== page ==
After coming to MSS as residents, the strengths of freedoms harnessed and the unfreedoms disowned by them has led to substantial improvement in the quality of their life. At MSS they have found all their estranged rights such as political and civil liberties, freedom of expression, freedom to civilise as citizens, freedom to earn and most importantly freedom to live a dignified life. MSS residents deprived of physical assets, owing to a non- exploitative arrangement, are potentially at an advantageous position for harnessing the primary goods to achieve personal freedom. Thus although they are at a lower income strata compared to other poorer sections in surrounding areas, development has touched them in a holistic sense.
As I mentioned we are in the process of making Anandwan the first smart village in the country. In India there are 610 districts with 200 backward districts and there are 600,000 villages out of which 125,000 are backward. About 800 Million people in India live in villages and at least half of them are below 25 years of age. In India, most of the growth is seen in 58% small (<2000 people) to very large villages(>10,000 people), however we are only focussing on smart cities. To retain the youth is villages, we must make villages smart.
We are particular about maintaining the balance between the delicate fabric of natural ecosystem and technological advancement. Our organisation MSS constantly works to innovate appropriate tools and technology which may be potential solutions for the judicious and sustainable usage of natural resources. Through various projects such as development of forests through Multi-tier Silvipasture System, Plastic Reuse and Biological Waste Management, Rehabilitation of Mines, Rid the Weed, Low Cost- High Quality Housing and Plastic Tyre Check Dams, MSS has been innovating for development and propagation of appropriate rural technology.
Today, most of the energy consumption at the Anandwan premises has been purposefully externalised. All the food in Anandwan is cooked on biogas and solar cooking system. There are solar pumps that are used for agricultural purposes. Solar water heating systems have been installed in the dormitories of leprosy patients that reduce energy consumption.
To reduce its carbon footprint, Anandwan is planning to plant fast growing biomass banks and specialised forests over the 100-acre land that will rapidly recreate biodiversity and attract wildlife. There will be sewage treatment plants for reuse of every drop of water that is wasted. The plastic waste in Anandwan is cleaned and reused for making mattresses, pillows and bricks. Most of the cow-dung is used in the biogas and the remaining is channelized for organic agriculture. Anandwan is also planning many green buildings that will reduce the need of electricity and participate in rain-water harvesting. Anandwan also has 9 large ponds that conserve all the water falling on the land and these serve as carbon sinks.
The Anandwan community provides a working example of shared struggle to seek joy through creativity. Over the years, Anandwan has also become an incubation centre where the trainees become trainers, the empowered start empowering. Anandwan has been serving as a nodal centre for human motivation for decades together for those many who lose hope. Many of the inspired people have gone out to become institutions in themselves.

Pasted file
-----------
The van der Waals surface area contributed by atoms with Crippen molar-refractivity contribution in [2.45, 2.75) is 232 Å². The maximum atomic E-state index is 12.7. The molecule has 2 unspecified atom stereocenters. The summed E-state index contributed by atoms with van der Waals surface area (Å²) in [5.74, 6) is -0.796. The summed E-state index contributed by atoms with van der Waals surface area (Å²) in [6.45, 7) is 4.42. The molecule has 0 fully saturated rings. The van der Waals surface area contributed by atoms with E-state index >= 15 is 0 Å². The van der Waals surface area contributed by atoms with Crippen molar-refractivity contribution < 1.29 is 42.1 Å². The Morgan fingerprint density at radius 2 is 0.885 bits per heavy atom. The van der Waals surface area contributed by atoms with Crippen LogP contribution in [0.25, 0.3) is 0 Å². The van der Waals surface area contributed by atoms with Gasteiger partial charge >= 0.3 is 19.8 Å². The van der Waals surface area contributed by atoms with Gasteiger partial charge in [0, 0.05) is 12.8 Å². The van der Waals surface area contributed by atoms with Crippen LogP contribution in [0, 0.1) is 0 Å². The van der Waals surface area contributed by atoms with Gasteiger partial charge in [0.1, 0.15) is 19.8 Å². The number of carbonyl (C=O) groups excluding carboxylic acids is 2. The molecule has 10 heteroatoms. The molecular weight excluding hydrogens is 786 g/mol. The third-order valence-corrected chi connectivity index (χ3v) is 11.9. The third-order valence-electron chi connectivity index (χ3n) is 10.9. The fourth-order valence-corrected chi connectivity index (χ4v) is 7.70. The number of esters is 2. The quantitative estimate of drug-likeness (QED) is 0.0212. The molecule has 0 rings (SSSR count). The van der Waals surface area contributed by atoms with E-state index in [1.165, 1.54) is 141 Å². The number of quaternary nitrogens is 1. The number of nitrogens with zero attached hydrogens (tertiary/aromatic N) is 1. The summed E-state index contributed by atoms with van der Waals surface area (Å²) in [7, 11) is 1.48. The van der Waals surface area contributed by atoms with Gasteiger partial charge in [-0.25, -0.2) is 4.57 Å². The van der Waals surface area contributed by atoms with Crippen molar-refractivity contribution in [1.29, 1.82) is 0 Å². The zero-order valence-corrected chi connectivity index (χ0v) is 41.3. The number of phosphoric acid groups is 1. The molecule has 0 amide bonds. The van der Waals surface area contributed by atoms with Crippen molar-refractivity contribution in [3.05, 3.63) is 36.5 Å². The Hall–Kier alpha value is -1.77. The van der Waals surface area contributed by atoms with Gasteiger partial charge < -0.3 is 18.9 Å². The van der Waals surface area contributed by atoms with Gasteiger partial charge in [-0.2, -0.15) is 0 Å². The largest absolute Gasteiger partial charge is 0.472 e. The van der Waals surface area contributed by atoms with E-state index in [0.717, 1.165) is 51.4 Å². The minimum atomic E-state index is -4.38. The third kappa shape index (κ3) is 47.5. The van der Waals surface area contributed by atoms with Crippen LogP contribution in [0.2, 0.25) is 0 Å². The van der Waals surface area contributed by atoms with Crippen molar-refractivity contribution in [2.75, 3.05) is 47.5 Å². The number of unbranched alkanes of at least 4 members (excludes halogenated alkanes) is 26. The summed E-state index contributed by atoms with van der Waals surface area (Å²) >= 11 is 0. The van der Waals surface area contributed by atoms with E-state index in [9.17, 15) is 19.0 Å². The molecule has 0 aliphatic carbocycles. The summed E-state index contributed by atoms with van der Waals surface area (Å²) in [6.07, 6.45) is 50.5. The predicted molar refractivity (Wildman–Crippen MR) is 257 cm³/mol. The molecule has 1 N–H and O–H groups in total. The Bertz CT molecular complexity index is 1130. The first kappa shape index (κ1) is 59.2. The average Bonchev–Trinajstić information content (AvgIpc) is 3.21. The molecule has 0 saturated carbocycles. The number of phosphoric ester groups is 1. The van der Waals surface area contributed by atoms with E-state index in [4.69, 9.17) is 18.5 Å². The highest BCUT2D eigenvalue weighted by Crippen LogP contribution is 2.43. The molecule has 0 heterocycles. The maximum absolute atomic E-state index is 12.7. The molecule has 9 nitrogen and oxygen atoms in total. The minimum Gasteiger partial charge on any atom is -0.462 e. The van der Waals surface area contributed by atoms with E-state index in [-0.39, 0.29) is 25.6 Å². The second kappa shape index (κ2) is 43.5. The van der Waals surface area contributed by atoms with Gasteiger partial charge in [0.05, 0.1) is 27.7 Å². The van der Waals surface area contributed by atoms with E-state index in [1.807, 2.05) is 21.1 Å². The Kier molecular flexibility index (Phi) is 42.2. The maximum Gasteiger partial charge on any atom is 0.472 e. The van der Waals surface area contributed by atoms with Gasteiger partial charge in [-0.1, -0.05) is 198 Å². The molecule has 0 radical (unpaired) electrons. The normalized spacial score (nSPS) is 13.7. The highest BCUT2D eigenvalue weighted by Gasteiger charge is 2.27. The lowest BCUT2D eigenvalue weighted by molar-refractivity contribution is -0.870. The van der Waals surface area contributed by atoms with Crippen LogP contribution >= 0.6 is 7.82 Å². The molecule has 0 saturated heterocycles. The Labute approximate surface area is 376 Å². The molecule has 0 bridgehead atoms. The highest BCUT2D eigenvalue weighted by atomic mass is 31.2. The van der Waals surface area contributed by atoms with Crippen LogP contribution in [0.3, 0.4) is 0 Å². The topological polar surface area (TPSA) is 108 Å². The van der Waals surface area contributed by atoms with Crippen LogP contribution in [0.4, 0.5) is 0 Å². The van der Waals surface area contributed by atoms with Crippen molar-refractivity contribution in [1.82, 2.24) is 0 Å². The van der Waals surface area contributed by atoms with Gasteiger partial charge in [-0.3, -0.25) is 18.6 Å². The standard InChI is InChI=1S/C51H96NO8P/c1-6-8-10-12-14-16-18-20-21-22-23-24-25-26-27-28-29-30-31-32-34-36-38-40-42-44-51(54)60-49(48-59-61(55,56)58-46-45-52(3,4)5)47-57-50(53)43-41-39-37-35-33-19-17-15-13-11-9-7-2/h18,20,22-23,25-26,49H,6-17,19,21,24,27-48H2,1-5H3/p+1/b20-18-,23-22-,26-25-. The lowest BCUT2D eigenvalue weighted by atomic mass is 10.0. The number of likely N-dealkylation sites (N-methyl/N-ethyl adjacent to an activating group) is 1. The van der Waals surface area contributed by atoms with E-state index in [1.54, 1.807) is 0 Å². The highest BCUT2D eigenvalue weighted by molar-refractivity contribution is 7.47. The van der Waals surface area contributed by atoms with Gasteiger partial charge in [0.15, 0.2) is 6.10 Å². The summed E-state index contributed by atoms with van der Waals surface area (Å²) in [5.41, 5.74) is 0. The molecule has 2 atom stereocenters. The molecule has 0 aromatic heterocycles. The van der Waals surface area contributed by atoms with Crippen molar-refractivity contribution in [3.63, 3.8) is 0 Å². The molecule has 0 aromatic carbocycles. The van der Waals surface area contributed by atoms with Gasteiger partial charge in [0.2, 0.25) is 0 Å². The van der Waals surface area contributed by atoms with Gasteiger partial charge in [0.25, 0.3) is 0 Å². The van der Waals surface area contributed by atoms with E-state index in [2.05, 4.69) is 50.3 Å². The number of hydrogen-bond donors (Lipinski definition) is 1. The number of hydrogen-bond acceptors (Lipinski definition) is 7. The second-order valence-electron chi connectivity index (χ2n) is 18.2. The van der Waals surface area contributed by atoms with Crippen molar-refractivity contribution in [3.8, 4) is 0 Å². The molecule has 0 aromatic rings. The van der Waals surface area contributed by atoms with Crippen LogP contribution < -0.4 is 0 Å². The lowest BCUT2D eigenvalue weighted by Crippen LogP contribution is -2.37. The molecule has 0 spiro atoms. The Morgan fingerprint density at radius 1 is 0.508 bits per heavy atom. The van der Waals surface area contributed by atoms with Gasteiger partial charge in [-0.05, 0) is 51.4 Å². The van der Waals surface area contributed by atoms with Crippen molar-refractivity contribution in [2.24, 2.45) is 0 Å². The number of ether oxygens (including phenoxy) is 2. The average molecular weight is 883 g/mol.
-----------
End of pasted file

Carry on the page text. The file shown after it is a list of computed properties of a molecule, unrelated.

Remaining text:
Anandwan today has several such factors that promote preservation of culture, prevent migration, use natural resources equitably and also promote inter-religious harmony and secularity. Hence Anandwan is perfectly eligible to become the first SMART village in India.
What are your hopes for the future of India?
I think more and more Indian youth are realising the futility of corporate jobs and looking for some concrete contribution in the social space. This is very good as India needs to be skilled and if youth start joining the process there will be a great systemic reform.
These days, social work as a career is expanding quite a lot after the new Companies Act 2013, Section 135 passed. The government mandates that every company having a net worth of rupees five hundred crore or more, or a turnover of rupees one thousand crore or more or a net profit of rupees five crore or more during any financial year to spend 2 % of their profits under corporate social responsibility. There has been a greater uptake of students trained in social work, social entrepreneurship or any other social work related field by corporates, paying them at market standards.
However I look at social work as a very gratifying career. The most fertile pleasure in the world is to invest in others and there is no other job than social work that gives us this opportunity to obtain satisfaction and earn a good night’s sleep so well. A social worker does not have to get into the fierce performance related competitions, rat race or performance appraisals. He or she can carve their careers at their pace and their way. A social worker has fixed deposits of people’s blessings which are far more superior than the monetary ones.
The qualities you need are to be cultivated. One needs to be compassionate, down to earth, observant and cooperative. One needs to be able to confront challenges at the grassroot level such as power cuts, housing, food and water shortages, internet issues, hygiene issues etc. One should be able to document the grassroot position in proper words. One needs to be able to delay gratification and focus more on sustainability of work. One should not measure the value of his/her work through the likes on his/her facebook profile but one has to really count the value he or she created for the beneficiates and other stakeholders.